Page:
If a character is restrained, like being in the gullet of a froghemoth, and they attempt to pull out a different weapon, I assume they could drop what they were holding, but since their speed is zero, can they pull out another item for free?

For instance, a character drops a dagger and pulls out a magical wand to use. If they used the dagger, I can see that it was in their hands and the disadvantage imposed would be the crap windup in the stomach of a monster. Can they simply drop the weapon and pull out the wand for free?


5 Answers 5


RAW, you can

being restrained does not prevent you from using free object interaction


depending on how the restrained condition is being applied, the DM is within their right to apply additional restriction or requirement to fit the narrative.

For example, if you are restrained because a guard bound around your arms with rope, it makes sense if you can't draw your wand or weapon, or do so after successfully pass a Dexterity (Sleight of Hand) check.


Restrained only does what it says

It affects your speed, gives advantage to attack rolls against you, gives disadvantage to attack rolls you make and Dexterity saving throws you make.

That’s it, that’s all, there ain’t no more.

Anything else you could do unrestrained you can do restrained. If you can use your free object interaction while unrestrained (and you generally can), you can use it restrained.


"A creature's speed becomes 0" doesn't mean it stays motionless

since their speed is zero, can they pull out another item for free?

"Speed" is a game term here — it means the special number you can see in a stats block. It comes into play when a creature changes its location, see "Movement and Position":

On your turn, you can move a distance up to your speed.

So you can't willingly change your tactical position (move out of your square, if you're playing on grid) while being restrained.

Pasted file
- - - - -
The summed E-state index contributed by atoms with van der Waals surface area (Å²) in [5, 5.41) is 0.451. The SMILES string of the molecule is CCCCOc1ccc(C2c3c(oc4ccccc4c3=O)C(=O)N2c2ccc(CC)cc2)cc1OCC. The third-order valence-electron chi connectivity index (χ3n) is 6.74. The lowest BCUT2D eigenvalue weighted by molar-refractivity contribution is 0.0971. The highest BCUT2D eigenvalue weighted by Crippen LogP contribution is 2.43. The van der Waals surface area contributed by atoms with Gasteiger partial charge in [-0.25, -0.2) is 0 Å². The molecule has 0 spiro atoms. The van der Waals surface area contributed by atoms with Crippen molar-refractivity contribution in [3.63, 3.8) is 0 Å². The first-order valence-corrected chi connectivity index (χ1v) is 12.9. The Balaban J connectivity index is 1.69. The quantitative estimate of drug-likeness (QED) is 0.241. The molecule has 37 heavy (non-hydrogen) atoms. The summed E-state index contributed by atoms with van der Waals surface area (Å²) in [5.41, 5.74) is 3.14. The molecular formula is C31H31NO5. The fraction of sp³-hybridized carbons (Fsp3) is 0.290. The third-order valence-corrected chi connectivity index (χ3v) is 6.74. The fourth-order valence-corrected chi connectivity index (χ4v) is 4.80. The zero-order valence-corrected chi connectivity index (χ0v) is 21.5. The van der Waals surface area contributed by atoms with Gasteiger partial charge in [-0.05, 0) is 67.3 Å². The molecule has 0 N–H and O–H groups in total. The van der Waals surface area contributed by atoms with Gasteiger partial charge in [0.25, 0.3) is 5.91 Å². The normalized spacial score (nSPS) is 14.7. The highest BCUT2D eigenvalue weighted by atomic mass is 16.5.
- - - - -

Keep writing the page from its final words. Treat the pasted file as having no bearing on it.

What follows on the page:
You also expend movement when the rules says so, like when being prone:

Standing up takes more effort; doing so costs an amount of movement equal to half your speed.

But interacting with an object doesn't cost movement, so you can do it while restrained.


You can use your free object interaction whilst Restrained

As Dale M's answer points out, the Restrained condition says nothing about restricting your action economy, so you are able to use your free object interaction just like if you were not Restrained.

This is unlike, say, the slow spell, which does restrict what you can do on your turn (although the slow spell only makes you choose between an Action or Bonus Action, and still doesn't take away your free object interaction, but this is just an example of a rule explicitly limiting your action economy).

I will also point out that you're not really drawing the wand "for free", since you are using your one and only "free object interaction" to do so, which, despite the name, isn't really free as you can only do it once (otherwise, you wouldn't have to drop the dagger, you could stow it instead). But that's just a nit-pick. As Rykara points out in a comment via a related Q&A, dropping a weapon is "free".


The free object interaction requires you to either move or take an action; you cannot move, so you must take an action of some sort during which you can use your free object interaction

The Object Interaction rules state (emphasis mine):

You can also interact with one object or feature of the environment for free, during either your move or your action.

So we must either be moving or taking an action to use a free object Interaction. This idea is also expressed in this answer to a question about Incapacitated and the object interaction. We can't move, so we must take an action. In fact, we could even take the Use an Object action and get two object interactions on that same turn.

In this case, you would be taking the Use Magic Device action and could draw the wand as a part of that action.

However, if one had a speed of 0 and was Incapacitated, they could not use their free object interaction as they could neither move nor take an action.


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